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Focusing on Living Marine Resource Governance: The Caribbean Large Marine Ecosystem and Adjacent Areas Project

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This article provides an overview of living marine resource governance in the Caribbean Large Marine Ecosystem (LME) and discusses how this relates to ecosystem-based management at the geographical scale of the LME. It also provides an overview of the approach to governance reform that will be taken by the Caribbean Large Marine Ecosystem and Adjacent Areas Project. The geopolitical complexity of the Caribbean region is such that regional governance appears to be more challenging there than in most other regions. The proximity of states leads to a high incidence of transboundary issues regarding living marine resources. The high proportion of small island developing states (SIDS), defined at the 1992 United Nations Conference on Environment and Development as countries facing specific social, economic, and environmental vulnerabilities, and high incidence of coastal use for industry, tourism, fisheries, and urban development leads to heavy impacts on coastal and marine resources. Regarding institutional arrangements, there are many organizations at regional and subregional levels already engaged in most aspects of marine resource management, sometimes in collaboration, sometimes in competition, and often in relative isolation. Likewise, at national and local levels there is a host of government and nongovernmental organizations with diverse aspirations and perspectives. The challenge then is to develop a regional approach that recognizes the existence of this diversity and works with it. The development of the Caribbean LME and Adjacent Areas Project has forced regional partners to reflect on the Caribbean living marine resource governance situation. It has led to the formulation and adoption of the LME Governance Framework. This framework, which departs somewhat from the conventional LME approach, appears to have the potential to meet the aforementioned challenge. It defines the relative roles of scientists, decision makers, and implementers at various levels and provides a basis for incremental implementation of improvements in governance.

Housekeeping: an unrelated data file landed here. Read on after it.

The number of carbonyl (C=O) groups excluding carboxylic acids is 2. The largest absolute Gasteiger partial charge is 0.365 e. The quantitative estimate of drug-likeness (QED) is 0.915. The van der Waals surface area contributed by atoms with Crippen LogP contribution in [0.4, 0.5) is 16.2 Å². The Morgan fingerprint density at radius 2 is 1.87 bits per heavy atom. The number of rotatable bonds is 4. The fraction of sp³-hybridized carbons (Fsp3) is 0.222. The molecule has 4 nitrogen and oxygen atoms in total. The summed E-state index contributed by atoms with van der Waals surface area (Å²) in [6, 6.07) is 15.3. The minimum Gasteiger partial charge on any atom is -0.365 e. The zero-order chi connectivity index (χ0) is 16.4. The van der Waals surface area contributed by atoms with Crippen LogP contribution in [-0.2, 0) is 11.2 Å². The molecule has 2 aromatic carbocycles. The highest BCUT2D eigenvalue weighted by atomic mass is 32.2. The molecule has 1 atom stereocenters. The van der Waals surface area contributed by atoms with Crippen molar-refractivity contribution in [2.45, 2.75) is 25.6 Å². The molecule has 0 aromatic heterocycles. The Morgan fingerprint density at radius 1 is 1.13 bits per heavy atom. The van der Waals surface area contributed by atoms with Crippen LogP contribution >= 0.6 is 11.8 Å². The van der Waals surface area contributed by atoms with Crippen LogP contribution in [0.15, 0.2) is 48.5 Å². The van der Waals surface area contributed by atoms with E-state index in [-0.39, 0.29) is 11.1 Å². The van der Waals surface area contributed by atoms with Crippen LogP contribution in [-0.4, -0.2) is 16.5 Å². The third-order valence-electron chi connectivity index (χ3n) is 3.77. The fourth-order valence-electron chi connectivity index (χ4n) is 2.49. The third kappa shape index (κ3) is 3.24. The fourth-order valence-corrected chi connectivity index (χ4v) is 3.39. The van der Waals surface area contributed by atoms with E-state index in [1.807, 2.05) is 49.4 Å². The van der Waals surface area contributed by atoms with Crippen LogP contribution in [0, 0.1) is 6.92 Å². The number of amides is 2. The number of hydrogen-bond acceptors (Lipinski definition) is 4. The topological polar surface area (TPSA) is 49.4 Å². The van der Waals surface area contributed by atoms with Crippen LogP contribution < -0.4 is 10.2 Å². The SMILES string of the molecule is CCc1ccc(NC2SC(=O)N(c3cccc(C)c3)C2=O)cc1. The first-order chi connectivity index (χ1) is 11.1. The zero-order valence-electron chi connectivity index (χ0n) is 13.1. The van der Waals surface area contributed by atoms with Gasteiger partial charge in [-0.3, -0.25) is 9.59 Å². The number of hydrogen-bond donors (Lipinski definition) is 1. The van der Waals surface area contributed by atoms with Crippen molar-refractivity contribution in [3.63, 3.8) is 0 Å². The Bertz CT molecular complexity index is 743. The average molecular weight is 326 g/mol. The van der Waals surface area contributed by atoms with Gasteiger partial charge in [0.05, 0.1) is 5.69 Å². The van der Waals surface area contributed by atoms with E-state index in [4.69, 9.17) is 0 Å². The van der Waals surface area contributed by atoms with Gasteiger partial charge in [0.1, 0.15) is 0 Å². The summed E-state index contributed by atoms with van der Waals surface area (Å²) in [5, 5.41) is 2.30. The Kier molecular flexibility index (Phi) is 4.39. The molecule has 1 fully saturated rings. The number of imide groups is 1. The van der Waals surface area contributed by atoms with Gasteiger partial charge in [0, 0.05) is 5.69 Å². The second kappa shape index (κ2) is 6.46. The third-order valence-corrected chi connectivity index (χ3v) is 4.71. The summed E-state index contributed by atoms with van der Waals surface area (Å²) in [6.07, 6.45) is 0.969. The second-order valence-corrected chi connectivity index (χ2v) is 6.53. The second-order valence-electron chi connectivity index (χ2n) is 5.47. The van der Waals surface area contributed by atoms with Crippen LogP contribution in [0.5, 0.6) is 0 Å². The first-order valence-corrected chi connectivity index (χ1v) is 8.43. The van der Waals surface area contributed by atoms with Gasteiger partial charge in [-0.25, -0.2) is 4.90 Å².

Keywords: Large Marine Ecosystem; governance; scale; transboundary

Document Type: Research Article

DOI: http://dx.doi.org/10.1080/08920750902851203

Affiliations: 1: Marine Affairs Program, Dalhousie University, Halifax, Nova Scotia, Canada 2: Centre for Resource Management and Environmental Studies (CERMES), University of the West Indies, Cave Hill Campus, Cave Hill, Barbados

Publication date: May 1, 2009

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